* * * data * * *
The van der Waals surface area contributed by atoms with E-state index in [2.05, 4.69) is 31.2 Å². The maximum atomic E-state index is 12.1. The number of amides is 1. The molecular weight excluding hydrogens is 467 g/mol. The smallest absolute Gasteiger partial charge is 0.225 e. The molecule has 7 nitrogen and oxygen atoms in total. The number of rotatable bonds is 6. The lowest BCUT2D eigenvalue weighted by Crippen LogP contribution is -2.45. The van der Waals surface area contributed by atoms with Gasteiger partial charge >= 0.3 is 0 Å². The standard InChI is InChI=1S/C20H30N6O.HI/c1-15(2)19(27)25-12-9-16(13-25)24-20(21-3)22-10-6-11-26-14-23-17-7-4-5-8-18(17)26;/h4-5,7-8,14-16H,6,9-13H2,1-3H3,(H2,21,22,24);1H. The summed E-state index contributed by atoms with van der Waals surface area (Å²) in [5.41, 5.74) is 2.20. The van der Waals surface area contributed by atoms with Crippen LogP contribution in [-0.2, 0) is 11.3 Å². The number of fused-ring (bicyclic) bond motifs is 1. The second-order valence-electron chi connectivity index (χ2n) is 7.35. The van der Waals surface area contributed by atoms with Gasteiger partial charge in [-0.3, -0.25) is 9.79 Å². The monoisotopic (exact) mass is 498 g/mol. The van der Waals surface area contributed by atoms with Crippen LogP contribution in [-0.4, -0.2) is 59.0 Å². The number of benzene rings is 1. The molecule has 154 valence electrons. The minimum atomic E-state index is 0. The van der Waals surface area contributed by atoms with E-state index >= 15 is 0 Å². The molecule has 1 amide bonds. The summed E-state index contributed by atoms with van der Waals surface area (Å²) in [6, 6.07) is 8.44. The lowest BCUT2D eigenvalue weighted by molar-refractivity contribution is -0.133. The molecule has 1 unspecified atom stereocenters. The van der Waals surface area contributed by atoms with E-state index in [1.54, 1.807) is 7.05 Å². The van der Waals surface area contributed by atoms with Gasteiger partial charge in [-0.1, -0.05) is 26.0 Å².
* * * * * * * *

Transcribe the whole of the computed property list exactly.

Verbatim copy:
The van der Waals surface area contributed by atoms with E-state index in [2.05, 4.69) is 31.2 Å². The maximum atomic E-state index is 12.1. The number of amides is 1. The molecular weight excluding hydrogens is 467 g/mol. The smallest absolute Gasteiger partial charge is 0.225 e. The molecule has 7 nitrogen and oxygen atoms in total. The number of rotatable bonds is 6. The lowest BCUT2D eigenvalue weighted by Crippen LogP contribution is -2.45. The van der Waals surface area contributed by atoms with Gasteiger partial charge >= 0.3 is 0 Å². The standard InChI is InChI=1S/C20H30N6O.HI/c1-15(2)19(27)25-12-9-16(13-25)24-20(21-3)22-10-6-11-26-14-23-17-7-4-5-8-18(17)26;/h4-5,7-8,14-16H,6,9-13H2,1-3H3,(H2,21,22,24);1H. The summed E-state index contributed by atoms with van der Waals surface area (Å²) in [5.41, 5.74) is 2.20. The van der Waals surface area contributed by atoms with Crippen LogP contribution in [-0.2, 0) is 11.3 Å². The number of fused-ring (bicyclic) bond motifs is 1. The second-order valence-electron chi connectivity index (χ2n) is 7.35. The van der Waals surface area contributed by atoms with Gasteiger partial charge in [-0.3, -0.25) is 9.79 Å². The monoisotopic (exact) mass is 498 g/mol. The van der Waals surface area contributed by atoms with Crippen LogP contribution in [-0.4, -0.2) is 59.0 Å². The number of benzene rings is 1. The molecule has 154 valence electrons. The minimum atomic E-state index is 0. The van der Waals surface area contributed by atoms with E-state index >= 15 is 0 Å². The molecule has 1 amide bonds. The summed E-state index contributed by atoms with van der Waals surface area (Å²) in [6, 6.07) is 8.44. The lowest BCUT2D eigenvalue weighted by molar-refractivity contribution is -0.133. The molecule has 1 unspecified atom stereocenters. The van der Waals surface area contributed by atoms with E-state index in [1.54, 1.807) is 7.05 Å². The van der Waals surface area contributed by atoms with Gasteiger partial charge in [-0.1, -0.05) is 26.0 Å².